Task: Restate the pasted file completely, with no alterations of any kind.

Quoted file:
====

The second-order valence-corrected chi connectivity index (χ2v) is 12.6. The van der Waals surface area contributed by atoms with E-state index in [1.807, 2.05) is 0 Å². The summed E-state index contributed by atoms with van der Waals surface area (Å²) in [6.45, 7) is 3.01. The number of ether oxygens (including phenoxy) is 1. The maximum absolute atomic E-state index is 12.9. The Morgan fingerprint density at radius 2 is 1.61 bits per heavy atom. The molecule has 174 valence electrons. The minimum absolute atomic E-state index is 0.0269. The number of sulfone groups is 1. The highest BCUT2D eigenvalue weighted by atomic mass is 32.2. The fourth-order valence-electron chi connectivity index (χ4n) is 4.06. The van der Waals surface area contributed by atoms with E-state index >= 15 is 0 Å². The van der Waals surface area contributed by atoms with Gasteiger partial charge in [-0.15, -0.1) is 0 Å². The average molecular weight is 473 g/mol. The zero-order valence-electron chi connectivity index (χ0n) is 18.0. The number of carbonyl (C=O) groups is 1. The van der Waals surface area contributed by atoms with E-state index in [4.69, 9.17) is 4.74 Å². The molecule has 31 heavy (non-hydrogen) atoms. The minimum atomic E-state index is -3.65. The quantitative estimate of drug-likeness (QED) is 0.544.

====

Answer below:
The second-order valence-corrected chi connectivity index (χ2v) is 12.6. The van der Waals surface area contributed by atoms with E-state index in [1.807, 2.05) is 0 Å². The summed E-state index contributed by atoms with van der Waals surface area (Å²) in [6.45, 7) is 3.01. The number of ether oxygens (including phenoxy) is 1. The maximum absolute atomic E-state index is 12.9. The Morgan fingerprint density at radius 2 is 1.61 bits per heavy atom. The molecule has 174 valence electrons. The minimum absolute atomic E-state index is 0.0269. The number of sulfone groups is 1. The highest BCUT2D eigenvalue weighted by atomic mass is 32.2. The fourth-order valence-electron chi connectivity index (χ4n) is 4.06. The van der Waals surface area contributed by atoms with E-state index >= 15 is 0 Å². The van der Waals surface area contributed by atoms with Gasteiger partial charge in [-0.15, -0.1) is 0 Å². The average molecular weight is 473 g/mol. The zero-order valence-electron chi connectivity index (χ0n) is 18.0. The number of carbonyl (C=O) groups is 1. The van der Waals surface area contributed by atoms with E-state index in [4.69, 9.17) is 4.74 Å². The molecule has 31 heavy (non-hydrogen) atoms. The minimum atomic E-state index is -3.65. The quantitative estimate of drug-likeness (QED) is 0.544.